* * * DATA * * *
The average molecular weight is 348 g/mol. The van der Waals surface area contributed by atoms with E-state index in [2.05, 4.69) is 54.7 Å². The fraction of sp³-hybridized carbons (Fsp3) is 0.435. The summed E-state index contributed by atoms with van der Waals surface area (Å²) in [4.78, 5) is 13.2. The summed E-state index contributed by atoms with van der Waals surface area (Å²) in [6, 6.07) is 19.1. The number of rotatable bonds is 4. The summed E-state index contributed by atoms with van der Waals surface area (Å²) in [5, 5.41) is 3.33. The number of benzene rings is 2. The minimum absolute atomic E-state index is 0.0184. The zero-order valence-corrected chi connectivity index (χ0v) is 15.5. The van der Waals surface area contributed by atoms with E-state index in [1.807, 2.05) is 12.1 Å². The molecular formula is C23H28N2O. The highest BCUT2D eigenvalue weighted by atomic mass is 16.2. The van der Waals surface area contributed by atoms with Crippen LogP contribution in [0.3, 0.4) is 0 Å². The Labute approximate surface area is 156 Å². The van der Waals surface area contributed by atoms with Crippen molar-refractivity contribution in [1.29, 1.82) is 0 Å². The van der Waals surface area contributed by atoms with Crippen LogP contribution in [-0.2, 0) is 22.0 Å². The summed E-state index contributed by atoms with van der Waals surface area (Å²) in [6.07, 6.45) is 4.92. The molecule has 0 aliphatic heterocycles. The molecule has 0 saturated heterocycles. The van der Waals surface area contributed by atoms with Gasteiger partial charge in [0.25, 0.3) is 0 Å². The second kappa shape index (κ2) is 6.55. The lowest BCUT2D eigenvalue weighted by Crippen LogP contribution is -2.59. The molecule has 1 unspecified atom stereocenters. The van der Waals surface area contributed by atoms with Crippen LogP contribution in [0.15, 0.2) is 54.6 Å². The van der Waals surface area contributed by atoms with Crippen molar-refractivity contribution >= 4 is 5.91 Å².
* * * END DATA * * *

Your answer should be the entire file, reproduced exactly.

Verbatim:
The average molecular weight is 348 g/mol. The van der Waals surface area contributed by atoms with E-state index in [2.05, 4.69) is 54.7 Å². The fraction of sp³-hybridized carbons (Fsp3) is 0.435. The summed E-state index contributed by atoms with van der Waals surface area (Å²) in [4.78, 5) is 13.2. The summed E-state index contributed by atoms with van der Waals surface area (Å²) in [6, 6.07) is 19.1. The number of rotatable bonds is 4. The summed E-state index contributed by atoms with van der Waals surface area (Å²) in [5, 5.41) is 3.33. The number of benzene rings is 2. The minimum absolute atomic E-state index is 0.0184. The zero-order valence-corrected chi connectivity index (χ0v) is 15.5. The van der Waals surface area contributed by atoms with E-state index in [1.807, 2.05) is 12.1 Å². The molecular formula is C23H28N2O. The highest BCUT2D eigenvalue weighted by atomic mass is 16.2. The van der Waals surface area contributed by atoms with Crippen LogP contribution in [0.3, 0.4) is 0 Å². The Labute approximate surface area is 156 Å². The van der Waals surface area contributed by atoms with Crippen molar-refractivity contribution in [1.29, 1.82) is 0 Å². The van der Waals surface area contributed by atoms with Crippen LogP contribution in [-0.2, 0) is 22.0 Å². The summed E-state index contributed by atoms with van der Waals surface area (Å²) in [6.07, 6.45) is 4.92. The molecule has 0 aliphatic heterocycles. The molecule has 0 saturated heterocycles. The van der Waals surface area contributed by atoms with Gasteiger partial charge in [0.25, 0.3) is 0 Å². The second kappa shape index (κ2) is 6.55. The lowest BCUT2D eigenvalue weighted by Crippen LogP contribution is -2.59. The molecule has 1 unspecified atom stereocenters. The van der Waals surface area contributed by atoms with Crippen LogP contribution in [0.15, 0.2) is 54.6 Å². The van der Waals surface area contributed by atoms with Crippen molar-refractivity contribution >= 4 is 5.91 Å².